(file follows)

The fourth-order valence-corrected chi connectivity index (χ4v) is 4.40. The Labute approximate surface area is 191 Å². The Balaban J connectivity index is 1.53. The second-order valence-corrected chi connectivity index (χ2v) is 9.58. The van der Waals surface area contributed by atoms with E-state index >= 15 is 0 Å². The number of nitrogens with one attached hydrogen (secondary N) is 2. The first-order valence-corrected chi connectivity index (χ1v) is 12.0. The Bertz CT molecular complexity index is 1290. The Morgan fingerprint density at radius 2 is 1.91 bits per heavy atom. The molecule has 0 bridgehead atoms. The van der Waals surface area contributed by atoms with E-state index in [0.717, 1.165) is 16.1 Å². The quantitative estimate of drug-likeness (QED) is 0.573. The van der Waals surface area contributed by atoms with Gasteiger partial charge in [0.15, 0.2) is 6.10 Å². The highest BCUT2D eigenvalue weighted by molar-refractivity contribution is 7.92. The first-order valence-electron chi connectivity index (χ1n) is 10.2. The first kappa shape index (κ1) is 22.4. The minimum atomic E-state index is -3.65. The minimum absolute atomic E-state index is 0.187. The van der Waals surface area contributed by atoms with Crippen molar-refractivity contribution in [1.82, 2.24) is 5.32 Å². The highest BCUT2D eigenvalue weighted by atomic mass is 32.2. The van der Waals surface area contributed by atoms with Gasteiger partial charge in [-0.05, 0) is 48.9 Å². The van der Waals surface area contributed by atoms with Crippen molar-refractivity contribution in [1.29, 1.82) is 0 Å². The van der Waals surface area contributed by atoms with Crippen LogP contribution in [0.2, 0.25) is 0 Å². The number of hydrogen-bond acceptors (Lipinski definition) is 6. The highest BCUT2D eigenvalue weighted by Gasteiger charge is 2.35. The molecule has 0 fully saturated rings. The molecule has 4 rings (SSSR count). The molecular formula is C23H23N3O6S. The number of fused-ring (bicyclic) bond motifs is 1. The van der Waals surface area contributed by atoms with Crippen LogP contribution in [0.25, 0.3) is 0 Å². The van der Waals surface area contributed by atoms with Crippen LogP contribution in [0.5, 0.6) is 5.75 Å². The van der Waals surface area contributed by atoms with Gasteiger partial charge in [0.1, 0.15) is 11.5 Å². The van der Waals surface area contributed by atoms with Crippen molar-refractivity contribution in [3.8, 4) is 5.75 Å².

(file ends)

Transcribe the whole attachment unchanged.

The fourth-order valence-corrected chi connectivity index (χ4v) is 4.40. The Labute approximate surface area is 191 Å². The Balaban J connectivity index is 1.53. The second-order valence-corrected chi connectivity index (χ2v) is 9.58. The van der Waals surface area contributed by atoms with E-state index >= 15 is 0 Å². The number of nitrogens with one attached hydrogen (secondary N) is 2. The first-order valence-corrected chi connectivity index (χ1v) is 12.0. The Bertz CT molecular complexity index is 1290. The Morgan fingerprint density at radius 2 is 1.91 bits per heavy atom. The molecule has 0 bridgehead atoms. The van der Waals surface area contributed by atoms with E-state index in [0.717, 1.165) is 16.1 Å². The quantitative estimate of drug-likeness (QED) is 0.573. The van der Waals surface area contributed by atoms with Gasteiger partial charge in [0.15, 0.2) is 6.10 Å². The highest BCUT2D eigenvalue weighted by molar-refractivity contribution is 7.92. The first-order valence-electron chi connectivity index (χ1n) is 10.2. The first kappa shape index (κ1) is 22.4. The minimum atomic E-state index is -3.65. The minimum absolute atomic E-state index is 0.187. The van der Waals surface area contributed by atoms with Crippen molar-refractivity contribution in [1.82, 2.24) is 5.32 Å². The highest BCUT2D eigenvalue weighted by atomic mass is 32.2. The van der Waals surface area contributed by atoms with Gasteiger partial charge in [-0.05, 0) is 48.9 Å². The van der Waals surface area contributed by atoms with Crippen molar-refractivity contribution in [1.29, 1.82) is 0 Å². The van der Waals surface area contributed by atoms with Crippen LogP contribution in [0.2, 0.25) is 0 Å². The number of hydrogen-bond acceptors (Lipinski definition) is 6. The highest BCUT2D eigenvalue weighted by Gasteiger charge is 2.35. The molecule has 0 fully saturated rings. The molecule has 4 rings (SSSR count). The molecular formula is C23H23N3O6S. The number of fused-ring (bicyclic) bond motifs is 1. The van der Waals surface area contributed by atoms with Crippen LogP contribution in [0.25, 0.3) is 0 Å². The van der Waals surface area contributed by atoms with Crippen LogP contribution in [0.5, 0.6) is 5.75 Å². The van der Waals surface area contributed by atoms with Gasteiger partial charge in [0.1, 0.15) is 11.5 Å². The van der Waals surface area contributed by atoms with Crippen molar-refractivity contribution in [3.8, 4) is 5.75 Å².